The Seattle Police Department at 6:55pm on Friday released 86 pages' worth of transcripts of interviews with the police officers who last week fatally shot Charleena Lyles, a 30-year-old black mother of four.
And the biggest revelation is that Jason Anderson, an officer trained to use a Taser, stopped carrying his Taser for about two weeks after its battery died and didn't tell his superiors. SPD policy requires that Taser-trained officers carry their Tasers on their shifts. Anderson also said he wasn't trained how to disarm a person with a knife, but said that the situation warranted lethal force regardless. He said he was carrying a baton and pepper spray.
Audio and a transcript of the incident showed Steven McNew, who voluntarily trained another 40 hours to become certified in crisis intervention, told Anderson to tase Lyles seconds before the officers fired shots. "I don't have a Taser," Anderson responded. The Seattle Times on Saturday reported that the Office of the Professional Accountability is currently investigating Anderson for the policy violation.
The city council will hold a public hearing at 6pm on Tuesday.
Senate Republicans and House Democrats are still playing their game of chicken as they face a government shutdown on Saturday. They have yet to come up with a solution to the McCleary decision, a Supreme Court mandate for the state to fund basic education, which led to local jurisdictions heavily relying on local levies. According to the Office of Financial Management, 32,000 state employees would get temporary layoff notices.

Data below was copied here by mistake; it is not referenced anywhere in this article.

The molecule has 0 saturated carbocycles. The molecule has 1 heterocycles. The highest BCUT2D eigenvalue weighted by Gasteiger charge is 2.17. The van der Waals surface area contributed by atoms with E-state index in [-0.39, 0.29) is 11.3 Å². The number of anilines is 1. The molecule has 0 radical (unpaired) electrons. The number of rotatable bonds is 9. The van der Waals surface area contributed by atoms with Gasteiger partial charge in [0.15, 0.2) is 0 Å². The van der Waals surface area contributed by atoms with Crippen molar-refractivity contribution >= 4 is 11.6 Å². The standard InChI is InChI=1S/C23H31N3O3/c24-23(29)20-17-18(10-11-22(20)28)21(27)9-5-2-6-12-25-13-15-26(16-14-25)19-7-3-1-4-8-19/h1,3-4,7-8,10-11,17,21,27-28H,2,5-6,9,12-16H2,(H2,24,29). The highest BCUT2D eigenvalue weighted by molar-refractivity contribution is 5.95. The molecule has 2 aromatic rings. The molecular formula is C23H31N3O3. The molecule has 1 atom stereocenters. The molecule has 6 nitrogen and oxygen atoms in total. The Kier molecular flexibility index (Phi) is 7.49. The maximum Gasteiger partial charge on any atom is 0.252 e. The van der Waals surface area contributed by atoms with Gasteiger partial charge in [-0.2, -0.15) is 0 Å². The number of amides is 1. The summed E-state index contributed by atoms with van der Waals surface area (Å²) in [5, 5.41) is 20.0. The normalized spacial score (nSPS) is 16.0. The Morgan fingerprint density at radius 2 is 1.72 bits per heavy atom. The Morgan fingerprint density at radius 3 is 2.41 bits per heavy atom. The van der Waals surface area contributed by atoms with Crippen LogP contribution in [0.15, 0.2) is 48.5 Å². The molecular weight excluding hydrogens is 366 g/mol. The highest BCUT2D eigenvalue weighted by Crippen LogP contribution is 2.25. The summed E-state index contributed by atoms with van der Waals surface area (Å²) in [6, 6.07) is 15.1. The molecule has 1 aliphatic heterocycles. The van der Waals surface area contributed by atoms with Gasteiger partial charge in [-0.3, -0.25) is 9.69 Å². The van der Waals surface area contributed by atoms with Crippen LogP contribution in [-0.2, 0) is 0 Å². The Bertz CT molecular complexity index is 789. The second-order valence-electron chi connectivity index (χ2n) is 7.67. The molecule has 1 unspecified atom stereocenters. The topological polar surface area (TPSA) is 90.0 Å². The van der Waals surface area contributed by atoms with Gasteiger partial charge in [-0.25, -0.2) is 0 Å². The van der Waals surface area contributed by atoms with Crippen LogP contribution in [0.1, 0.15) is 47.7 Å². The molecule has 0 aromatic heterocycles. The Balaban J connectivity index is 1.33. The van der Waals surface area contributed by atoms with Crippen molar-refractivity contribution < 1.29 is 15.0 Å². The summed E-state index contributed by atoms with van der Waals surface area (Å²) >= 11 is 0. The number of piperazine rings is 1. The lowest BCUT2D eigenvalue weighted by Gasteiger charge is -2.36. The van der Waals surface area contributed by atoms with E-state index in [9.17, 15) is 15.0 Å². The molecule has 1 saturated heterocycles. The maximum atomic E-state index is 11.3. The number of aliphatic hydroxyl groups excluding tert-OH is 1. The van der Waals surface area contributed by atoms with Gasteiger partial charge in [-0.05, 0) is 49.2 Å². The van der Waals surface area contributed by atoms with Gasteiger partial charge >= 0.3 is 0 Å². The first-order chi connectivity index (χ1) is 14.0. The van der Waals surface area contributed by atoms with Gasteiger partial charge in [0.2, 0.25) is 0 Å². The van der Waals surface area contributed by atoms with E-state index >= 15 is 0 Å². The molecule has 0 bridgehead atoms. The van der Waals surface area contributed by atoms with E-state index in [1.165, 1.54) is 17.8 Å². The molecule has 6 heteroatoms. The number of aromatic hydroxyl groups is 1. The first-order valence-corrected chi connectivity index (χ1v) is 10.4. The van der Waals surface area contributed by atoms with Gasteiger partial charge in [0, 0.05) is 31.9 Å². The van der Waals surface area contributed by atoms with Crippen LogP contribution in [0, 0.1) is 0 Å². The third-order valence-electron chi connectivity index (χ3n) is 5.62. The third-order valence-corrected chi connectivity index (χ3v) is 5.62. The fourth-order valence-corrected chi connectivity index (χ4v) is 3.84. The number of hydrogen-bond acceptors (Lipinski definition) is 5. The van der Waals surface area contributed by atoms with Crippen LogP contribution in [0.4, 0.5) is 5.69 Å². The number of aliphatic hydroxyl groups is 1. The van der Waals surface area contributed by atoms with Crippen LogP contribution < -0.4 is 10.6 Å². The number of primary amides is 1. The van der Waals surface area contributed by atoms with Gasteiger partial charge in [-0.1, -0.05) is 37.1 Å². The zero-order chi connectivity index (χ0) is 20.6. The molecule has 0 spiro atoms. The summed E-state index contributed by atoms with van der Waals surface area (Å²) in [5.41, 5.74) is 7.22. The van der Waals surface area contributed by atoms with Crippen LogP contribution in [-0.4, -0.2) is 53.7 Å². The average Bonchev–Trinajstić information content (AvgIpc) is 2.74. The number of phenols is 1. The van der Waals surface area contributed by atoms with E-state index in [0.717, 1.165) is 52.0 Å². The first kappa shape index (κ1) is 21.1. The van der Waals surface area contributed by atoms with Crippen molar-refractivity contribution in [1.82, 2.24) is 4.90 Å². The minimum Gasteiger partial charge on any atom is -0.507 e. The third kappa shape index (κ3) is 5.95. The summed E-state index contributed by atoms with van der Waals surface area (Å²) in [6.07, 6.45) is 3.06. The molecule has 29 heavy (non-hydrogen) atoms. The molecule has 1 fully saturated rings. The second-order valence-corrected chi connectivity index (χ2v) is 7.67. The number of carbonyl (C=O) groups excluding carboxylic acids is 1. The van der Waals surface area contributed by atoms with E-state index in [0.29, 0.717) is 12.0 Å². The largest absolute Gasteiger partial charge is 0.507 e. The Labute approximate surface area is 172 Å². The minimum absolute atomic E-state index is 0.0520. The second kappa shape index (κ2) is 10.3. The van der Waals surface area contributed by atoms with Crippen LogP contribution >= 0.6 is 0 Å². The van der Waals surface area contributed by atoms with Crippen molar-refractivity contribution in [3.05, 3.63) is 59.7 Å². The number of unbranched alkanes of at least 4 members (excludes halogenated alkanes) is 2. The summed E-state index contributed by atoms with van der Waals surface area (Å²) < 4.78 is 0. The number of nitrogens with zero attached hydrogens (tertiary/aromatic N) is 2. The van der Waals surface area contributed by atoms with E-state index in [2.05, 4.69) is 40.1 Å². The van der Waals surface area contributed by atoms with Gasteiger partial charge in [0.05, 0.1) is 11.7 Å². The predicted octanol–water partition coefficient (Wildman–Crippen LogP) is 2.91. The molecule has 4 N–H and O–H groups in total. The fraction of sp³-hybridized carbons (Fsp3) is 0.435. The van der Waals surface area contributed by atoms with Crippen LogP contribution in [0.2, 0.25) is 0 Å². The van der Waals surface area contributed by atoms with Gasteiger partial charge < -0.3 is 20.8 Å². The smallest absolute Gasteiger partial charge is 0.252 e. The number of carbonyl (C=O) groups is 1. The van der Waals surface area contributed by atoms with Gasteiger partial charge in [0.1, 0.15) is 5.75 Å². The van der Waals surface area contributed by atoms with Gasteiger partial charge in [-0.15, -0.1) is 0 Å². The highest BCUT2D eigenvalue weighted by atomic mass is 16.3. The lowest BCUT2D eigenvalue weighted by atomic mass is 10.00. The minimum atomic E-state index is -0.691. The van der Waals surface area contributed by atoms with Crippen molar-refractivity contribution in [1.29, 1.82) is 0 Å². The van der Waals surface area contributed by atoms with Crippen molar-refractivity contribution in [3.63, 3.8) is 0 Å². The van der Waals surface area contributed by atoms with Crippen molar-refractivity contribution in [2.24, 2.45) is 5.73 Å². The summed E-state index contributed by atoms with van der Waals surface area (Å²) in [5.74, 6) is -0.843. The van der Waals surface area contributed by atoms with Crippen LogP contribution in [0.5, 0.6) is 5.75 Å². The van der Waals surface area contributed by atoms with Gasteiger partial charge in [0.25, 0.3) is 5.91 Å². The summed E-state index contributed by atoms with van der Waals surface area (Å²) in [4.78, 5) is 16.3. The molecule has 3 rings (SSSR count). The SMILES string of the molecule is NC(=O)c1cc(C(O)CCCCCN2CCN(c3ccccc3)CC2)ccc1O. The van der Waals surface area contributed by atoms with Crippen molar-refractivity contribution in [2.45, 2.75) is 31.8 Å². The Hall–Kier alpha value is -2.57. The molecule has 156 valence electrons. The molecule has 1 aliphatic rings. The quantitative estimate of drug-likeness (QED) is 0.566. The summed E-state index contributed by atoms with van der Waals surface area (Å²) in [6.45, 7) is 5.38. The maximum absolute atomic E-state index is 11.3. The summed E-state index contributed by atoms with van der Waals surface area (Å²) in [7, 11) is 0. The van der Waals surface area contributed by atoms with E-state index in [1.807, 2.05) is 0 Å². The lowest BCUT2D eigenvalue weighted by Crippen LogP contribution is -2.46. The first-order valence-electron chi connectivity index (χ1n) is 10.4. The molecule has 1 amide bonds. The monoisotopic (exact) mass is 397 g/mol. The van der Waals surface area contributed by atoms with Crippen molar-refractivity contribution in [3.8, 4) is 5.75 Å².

What exactly would a government shutdown mean? It would affect about 2.2 million individuals' health care services; child support offices would close; more than 50,000 older residents would not get meal services; more than 10,000 legal immigrants wouldn't get food assistance; and 12,000 people with disabilities would lose vocational rehab services. To name a few. Here's the full list.
The GOP Health Care Plan
The CBO score, a financial forecast expected Monday, could make or break the Senate Republicans' unpopular health care bill that GOP leaders want Congress to pass before the July 4 recess under reconciliation, a fast-track process that doesn't require a public hearing or committee hearing.
Senator Patty Murray said the legislation would "gut Medicaid" and has been staunchly opposed to the law since its inception.
Republican leaders have done everything possible to prevent people from being involved in their health care process. And it’s deplorable. pic.twitter.com/QCqX61ZQI7— Senator Patty Murray (@PattyMurray) June 22, 2017